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Scottish symbols hang in honour of Mary who was initially buried here in 1587.

Sadly within 18 months the young kind died prematurely. Had he lived, Mary’s life would have turned out entirely differently. As it was, she became a teenage widow and a long series of political and personal disasters ensued when she returned to Scotland. Eventually she fled to England and came under Elizabeth’s control.

After many years’ imprisonment in England, during which the still substantial Catholic faction within England with aid from Spain continually conspired to depose Elizabeth and put Mary on the English throne, she was finally executed at nearby Fotheringhay Castle in 1587.

She was initially buried in Peterborough Cathedral, but her son, James I of England, had her remains transferred to Westminster Abbey in London.

words and photographs copyright Francis Barker 2019

 

 

England’s Heritage: Peterborough Cathedral Part 1

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The west gate of Peterborough Cathedral.

Put simply, Peterborough Cathedral is one England’s best churches, though it is often not as well regarded as some others, like Lincoln, Ely and York.

This might be due in part to Lincoln’s prominent setting, Ely’s architectural distinctiveness and York’s admitted supreme grandeur.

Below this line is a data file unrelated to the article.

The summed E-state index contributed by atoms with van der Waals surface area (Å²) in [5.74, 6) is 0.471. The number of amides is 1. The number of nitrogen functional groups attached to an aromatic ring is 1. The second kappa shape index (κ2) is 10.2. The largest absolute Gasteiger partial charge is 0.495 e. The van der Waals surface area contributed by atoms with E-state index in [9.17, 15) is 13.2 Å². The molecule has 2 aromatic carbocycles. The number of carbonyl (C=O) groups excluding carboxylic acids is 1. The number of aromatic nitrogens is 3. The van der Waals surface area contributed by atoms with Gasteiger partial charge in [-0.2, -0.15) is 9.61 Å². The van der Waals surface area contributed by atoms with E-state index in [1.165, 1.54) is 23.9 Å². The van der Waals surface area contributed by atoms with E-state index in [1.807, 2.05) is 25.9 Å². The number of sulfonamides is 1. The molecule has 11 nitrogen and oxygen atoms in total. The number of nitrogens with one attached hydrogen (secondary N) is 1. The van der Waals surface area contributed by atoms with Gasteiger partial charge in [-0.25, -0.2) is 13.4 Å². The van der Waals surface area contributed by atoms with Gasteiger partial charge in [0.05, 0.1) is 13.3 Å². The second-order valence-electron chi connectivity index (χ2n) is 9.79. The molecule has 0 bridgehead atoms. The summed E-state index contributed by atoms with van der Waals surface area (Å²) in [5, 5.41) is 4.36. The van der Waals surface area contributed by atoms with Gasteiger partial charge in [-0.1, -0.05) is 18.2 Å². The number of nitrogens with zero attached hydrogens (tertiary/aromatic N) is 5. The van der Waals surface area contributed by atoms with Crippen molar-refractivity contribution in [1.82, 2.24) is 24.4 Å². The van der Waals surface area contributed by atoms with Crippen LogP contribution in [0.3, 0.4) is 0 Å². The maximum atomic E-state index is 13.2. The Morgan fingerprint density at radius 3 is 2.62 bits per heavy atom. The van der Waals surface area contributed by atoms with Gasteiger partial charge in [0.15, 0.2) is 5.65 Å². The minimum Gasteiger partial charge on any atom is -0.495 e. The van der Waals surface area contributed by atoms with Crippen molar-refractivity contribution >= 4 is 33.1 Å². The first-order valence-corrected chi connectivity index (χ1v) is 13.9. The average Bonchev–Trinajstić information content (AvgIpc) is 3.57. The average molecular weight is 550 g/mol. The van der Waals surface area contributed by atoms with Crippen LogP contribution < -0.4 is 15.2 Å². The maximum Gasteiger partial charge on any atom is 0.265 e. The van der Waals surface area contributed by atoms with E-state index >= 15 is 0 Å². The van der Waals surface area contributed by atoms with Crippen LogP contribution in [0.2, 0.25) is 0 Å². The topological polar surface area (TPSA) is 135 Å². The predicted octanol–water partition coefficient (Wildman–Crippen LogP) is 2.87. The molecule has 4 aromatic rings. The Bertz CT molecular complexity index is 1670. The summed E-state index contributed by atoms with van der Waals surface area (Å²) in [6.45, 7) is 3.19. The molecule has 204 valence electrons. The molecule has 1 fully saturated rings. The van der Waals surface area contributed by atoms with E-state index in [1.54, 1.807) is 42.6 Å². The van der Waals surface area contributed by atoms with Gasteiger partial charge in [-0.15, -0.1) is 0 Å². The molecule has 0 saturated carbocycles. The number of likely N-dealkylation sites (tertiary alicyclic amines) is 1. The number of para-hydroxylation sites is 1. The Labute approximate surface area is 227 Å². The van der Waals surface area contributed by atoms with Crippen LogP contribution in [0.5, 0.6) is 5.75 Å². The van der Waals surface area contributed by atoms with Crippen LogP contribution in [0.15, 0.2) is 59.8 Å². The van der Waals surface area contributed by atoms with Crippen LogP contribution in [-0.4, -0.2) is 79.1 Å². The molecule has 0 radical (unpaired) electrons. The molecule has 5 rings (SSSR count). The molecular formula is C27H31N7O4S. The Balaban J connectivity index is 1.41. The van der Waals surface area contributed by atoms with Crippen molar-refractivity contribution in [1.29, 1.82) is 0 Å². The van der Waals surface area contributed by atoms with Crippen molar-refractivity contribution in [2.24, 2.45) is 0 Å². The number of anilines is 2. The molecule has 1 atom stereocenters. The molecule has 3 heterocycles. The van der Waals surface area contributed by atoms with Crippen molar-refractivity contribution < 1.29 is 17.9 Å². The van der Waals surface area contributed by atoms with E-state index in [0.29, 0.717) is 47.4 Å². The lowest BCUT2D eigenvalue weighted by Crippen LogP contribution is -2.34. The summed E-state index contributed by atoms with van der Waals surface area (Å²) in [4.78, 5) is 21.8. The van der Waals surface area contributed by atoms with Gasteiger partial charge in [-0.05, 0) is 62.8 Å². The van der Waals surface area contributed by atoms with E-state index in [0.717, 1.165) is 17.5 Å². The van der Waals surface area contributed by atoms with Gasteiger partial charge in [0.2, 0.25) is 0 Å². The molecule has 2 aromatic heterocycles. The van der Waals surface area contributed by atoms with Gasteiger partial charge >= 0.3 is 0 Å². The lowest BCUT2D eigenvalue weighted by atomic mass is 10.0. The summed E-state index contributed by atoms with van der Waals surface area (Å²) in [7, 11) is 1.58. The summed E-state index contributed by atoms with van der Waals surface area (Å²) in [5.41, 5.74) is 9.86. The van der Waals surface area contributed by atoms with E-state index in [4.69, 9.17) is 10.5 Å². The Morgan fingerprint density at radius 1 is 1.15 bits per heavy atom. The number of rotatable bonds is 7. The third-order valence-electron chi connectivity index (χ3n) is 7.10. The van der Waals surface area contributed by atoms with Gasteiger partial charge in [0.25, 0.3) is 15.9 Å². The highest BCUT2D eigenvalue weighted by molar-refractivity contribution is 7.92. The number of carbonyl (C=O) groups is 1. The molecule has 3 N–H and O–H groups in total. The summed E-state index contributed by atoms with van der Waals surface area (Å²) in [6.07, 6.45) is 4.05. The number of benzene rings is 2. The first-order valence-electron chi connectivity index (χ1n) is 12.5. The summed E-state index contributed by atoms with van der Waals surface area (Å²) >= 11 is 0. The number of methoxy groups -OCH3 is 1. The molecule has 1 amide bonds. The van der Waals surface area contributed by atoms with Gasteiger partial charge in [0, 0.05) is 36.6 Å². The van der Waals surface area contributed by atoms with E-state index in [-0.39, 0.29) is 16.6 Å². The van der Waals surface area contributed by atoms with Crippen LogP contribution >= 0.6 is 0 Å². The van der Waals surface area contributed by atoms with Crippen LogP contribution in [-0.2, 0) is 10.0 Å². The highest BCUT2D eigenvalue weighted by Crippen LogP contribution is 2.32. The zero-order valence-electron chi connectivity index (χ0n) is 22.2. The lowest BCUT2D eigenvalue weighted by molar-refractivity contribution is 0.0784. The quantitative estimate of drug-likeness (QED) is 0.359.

Peterborough, by comparison, lies on the edge of the flat fens, yet in one of the primary areas of England for monastic development because of the remoteness of location. In its day, Peterborough Abbey was one of the most prominent in the whole of eastern England.

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The wonderful west front of Peterborough Cathedral, completed in the 13th century.

Originally the abbey church of Saint Peter’s Abbey, Peterborough, in the east of England, the present church was granted cathedral status (and thereby preserved) by Henry VIII, self appointed head of the Church of England, during the Reformation in the 1530s, which saw many former monastic buildings taken down and sold off. For this at least we should be grateful to England’s most notorious monarch.

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words and photographs copyright Francis Barker 2019